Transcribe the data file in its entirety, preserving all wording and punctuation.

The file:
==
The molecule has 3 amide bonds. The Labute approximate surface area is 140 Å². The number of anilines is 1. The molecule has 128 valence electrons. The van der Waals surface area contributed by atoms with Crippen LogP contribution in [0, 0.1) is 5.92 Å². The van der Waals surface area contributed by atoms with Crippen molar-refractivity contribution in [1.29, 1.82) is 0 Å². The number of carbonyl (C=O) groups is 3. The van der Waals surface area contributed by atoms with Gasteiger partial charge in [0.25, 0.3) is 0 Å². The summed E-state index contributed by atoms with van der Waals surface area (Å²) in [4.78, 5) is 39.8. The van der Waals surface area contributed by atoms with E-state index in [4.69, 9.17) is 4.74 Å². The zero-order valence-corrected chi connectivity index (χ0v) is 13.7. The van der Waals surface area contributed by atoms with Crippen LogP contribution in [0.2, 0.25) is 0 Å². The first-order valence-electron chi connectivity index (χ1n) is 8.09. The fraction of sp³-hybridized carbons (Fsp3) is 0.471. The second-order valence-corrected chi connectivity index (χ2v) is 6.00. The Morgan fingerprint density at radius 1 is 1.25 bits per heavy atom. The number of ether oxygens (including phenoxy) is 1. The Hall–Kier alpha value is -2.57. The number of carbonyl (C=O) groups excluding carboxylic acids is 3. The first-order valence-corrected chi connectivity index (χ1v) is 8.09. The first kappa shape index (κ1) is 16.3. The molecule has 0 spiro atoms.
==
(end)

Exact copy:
The molecule has 3 amide bonds. The Labute approximate surface area is 140 Å². The number of anilines is 1. The molecule has 128 valence electrons. The van der Waals surface area contributed by atoms with Crippen LogP contribution in [0, 0.1) is 5.92 Å². The van der Waals surface area contributed by atoms with Crippen molar-refractivity contribution in [1.29, 1.82) is 0 Å². The number of carbonyl (C=O) groups is 3. The van der Waals surface area contributed by atoms with Gasteiger partial charge in [0.25, 0.3) is 0 Å². The summed E-state index contributed by atoms with van der Waals surface area (Å²) in [4.78, 5) is 39.8. The van der Waals surface area contributed by atoms with E-state index in [4.69, 9.17) is 4.74 Å². The zero-order valence-corrected chi connectivity index (χ0v) is 13.7. The van der Waals surface area contributed by atoms with Crippen LogP contribution in [0.2, 0.25) is 0 Å². The first-order valence-electron chi connectivity index (χ1n) is 8.09. The fraction of sp³-hybridized carbons (Fsp3) is 0.471. The second-order valence-corrected chi connectivity index (χ2v) is 6.00. The Morgan fingerprint density at radius 1 is 1.25 bits per heavy atom. The number of ether oxygens (including phenoxy) is 1. The Hall–Kier alpha value is -2.57. The number of carbonyl (C=O) groups excluding carboxylic acids is 3. The first-order valence-corrected chi connectivity index (χ1v) is 8.09. The first kappa shape index (κ1) is 16.3. The molecule has 0 spiro atoms.